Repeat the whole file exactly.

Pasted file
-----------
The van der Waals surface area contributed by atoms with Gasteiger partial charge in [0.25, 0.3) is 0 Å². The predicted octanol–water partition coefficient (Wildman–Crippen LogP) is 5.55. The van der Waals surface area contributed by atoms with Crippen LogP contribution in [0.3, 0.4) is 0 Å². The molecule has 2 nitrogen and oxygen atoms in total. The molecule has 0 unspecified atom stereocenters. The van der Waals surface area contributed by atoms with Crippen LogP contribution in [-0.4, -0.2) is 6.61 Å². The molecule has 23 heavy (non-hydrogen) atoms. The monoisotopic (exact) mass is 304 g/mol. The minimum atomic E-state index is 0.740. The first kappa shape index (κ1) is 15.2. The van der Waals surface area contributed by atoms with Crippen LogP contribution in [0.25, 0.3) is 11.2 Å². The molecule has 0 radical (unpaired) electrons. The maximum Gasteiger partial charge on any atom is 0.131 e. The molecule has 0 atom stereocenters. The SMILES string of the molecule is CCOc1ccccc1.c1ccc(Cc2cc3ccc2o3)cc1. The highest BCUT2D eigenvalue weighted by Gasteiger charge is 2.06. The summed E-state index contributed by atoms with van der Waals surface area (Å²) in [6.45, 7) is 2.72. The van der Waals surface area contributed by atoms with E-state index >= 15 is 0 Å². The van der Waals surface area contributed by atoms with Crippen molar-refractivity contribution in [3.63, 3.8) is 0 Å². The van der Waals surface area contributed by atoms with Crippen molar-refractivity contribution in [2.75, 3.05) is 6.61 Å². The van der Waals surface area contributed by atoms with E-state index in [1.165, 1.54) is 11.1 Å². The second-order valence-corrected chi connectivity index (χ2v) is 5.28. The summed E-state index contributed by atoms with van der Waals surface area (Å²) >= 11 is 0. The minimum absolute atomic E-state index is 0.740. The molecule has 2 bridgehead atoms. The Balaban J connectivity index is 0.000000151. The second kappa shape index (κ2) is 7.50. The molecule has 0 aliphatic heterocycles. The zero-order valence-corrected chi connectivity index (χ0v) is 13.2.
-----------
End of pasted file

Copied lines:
The van der Waals surface area contributed by atoms with Gasteiger partial charge in [0.25, 0.3) is 0 Å². The predicted octanol–water partition coefficient (Wildman–Crippen LogP) is 5.55. The van der Waals surface area contributed by atoms with Crippen LogP contribution in [0.3, 0.4) is 0 Å². The molecule has 2 nitrogen and oxygen atoms in total. The molecule has 0 unspecified atom stereocenters. The van der Waals surface area contributed by atoms with Crippen LogP contribution in [-0.4, -0.2) is 6.61 Å². The molecule has 23 heavy (non-hydrogen) atoms. The monoisotopic (exact) mass is 304 g/mol. The minimum atomic E-state index is 0.740. The first kappa shape index (κ1) is 15.2. The van der Waals surface area contributed by atoms with Crippen LogP contribution in [0.25, 0.3) is 11.2 Å². The molecule has 0 radical (unpaired) electrons. The maximum Gasteiger partial charge on any atom is 0.131 e. The molecule has 0 atom stereocenters. The SMILES string of the molecule is CCOc1ccccc1.c1ccc(Cc2cc3ccc2o3)cc1. The highest BCUT2D eigenvalue weighted by Gasteiger charge is 2.06. The summed E-state index contributed by atoms with van der Waals surface area (Å²) in [6.45, 7) is 2.72. The van der Waals surface area contributed by atoms with E-state index >= 15 is 0 Å². The van der Waals surface area contributed by atoms with Crippen molar-refractivity contribution in [3.63, 3.8) is 0 Å². The van der Waals surface area contributed by atoms with Crippen molar-refractivity contribution in [2.75, 3.05) is 6.61 Å². The van der Waals surface area contributed by atoms with E-state index in [1.165, 1.54) is 11.1 Å². The second-order valence-corrected chi connectivity index (χ2v) is 5.28. The summed E-state index contributed by atoms with van der Waals surface area (Å²) >= 11 is 0. The minimum absolute atomic E-state index is 0.740. The molecule has 2 bridgehead atoms. The Balaban J connectivity index is 0.000000151. The second kappa shape index (κ2) is 7.50. The molecule has 0 aliphatic heterocycles. The zero-order valence-corrected chi connectivity index (χ0v) is 13.2.